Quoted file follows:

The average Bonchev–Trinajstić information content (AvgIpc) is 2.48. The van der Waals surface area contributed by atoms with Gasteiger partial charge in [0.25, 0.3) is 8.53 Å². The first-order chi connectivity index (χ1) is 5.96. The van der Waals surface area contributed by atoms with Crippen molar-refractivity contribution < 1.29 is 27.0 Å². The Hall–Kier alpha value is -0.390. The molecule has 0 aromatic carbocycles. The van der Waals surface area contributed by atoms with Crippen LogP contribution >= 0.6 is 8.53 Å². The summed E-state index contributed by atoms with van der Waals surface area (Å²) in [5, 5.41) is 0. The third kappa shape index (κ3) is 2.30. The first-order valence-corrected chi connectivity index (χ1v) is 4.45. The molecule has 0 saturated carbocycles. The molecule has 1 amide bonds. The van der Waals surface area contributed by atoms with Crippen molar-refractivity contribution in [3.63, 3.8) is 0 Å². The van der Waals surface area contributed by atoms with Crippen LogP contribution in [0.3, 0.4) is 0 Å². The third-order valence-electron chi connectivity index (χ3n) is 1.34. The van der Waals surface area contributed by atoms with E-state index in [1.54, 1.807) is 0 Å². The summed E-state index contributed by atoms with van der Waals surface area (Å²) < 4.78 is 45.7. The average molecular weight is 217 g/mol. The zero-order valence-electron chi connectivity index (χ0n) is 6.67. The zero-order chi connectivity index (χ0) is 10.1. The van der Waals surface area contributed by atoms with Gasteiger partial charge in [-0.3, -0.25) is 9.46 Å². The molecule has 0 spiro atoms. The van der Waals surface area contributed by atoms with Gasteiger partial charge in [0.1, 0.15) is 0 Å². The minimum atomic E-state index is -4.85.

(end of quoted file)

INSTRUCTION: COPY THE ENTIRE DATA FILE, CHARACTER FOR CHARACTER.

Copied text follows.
The average Bonchev–Trinajstić information content (AvgIpc) is 2.48. The van der Waals surface area contributed by atoms with Gasteiger partial charge in [0.25, 0.3) is 8.53 Å². The first-order chi connectivity index (χ1) is 5.96. The van der Waals surface area contributed by atoms with Crippen molar-refractivity contribution < 1.29 is 27.0 Å². The Hall–Kier alpha value is -0.390. The molecule has 0 aromatic carbocycles. The van der Waals surface area contributed by atoms with Crippen LogP contribution >= 0.6 is 8.53 Å². The summed E-state index contributed by atoms with van der Waals surface area (Å²) in [5, 5.41) is 0. The third kappa shape index (κ3) is 2.30. The first-order valence-corrected chi connectivity index (χ1v) is 4.45. The molecule has 0 saturated carbocycles. The molecule has 1 amide bonds. The van der Waals surface area contributed by atoms with Crippen molar-refractivity contribution in [3.63, 3.8) is 0 Å². The van der Waals surface area contributed by atoms with Crippen LogP contribution in [0.3, 0.4) is 0 Å². The third-order valence-electron chi connectivity index (χ3n) is 1.34. The van der Waals surface area contributed by atoms with E-state index in [1.54, 1.807) is 0 Å². The summed E-state index contributed by atoms with van der Waals surface area (Å²) < 4.78 is 45.7. The average molecular weight is 217 g/mol. The zero-order valence-electron chi connectivity index (χ0n) is 6.67. The zero-order chi connectivity index (χ0) is 10.1. The van der Waals surface area contributed by atoms with Gasteiger partial charge in [-0.3, -0.25) is 9.46 Å². The molecule has 0 spiro atoms. The van der Waals surface area contributed by atoms with Gasteiger partial charge in [0.1, 0.15) is 0 Å². The minimum atomic E-state index is -4.85.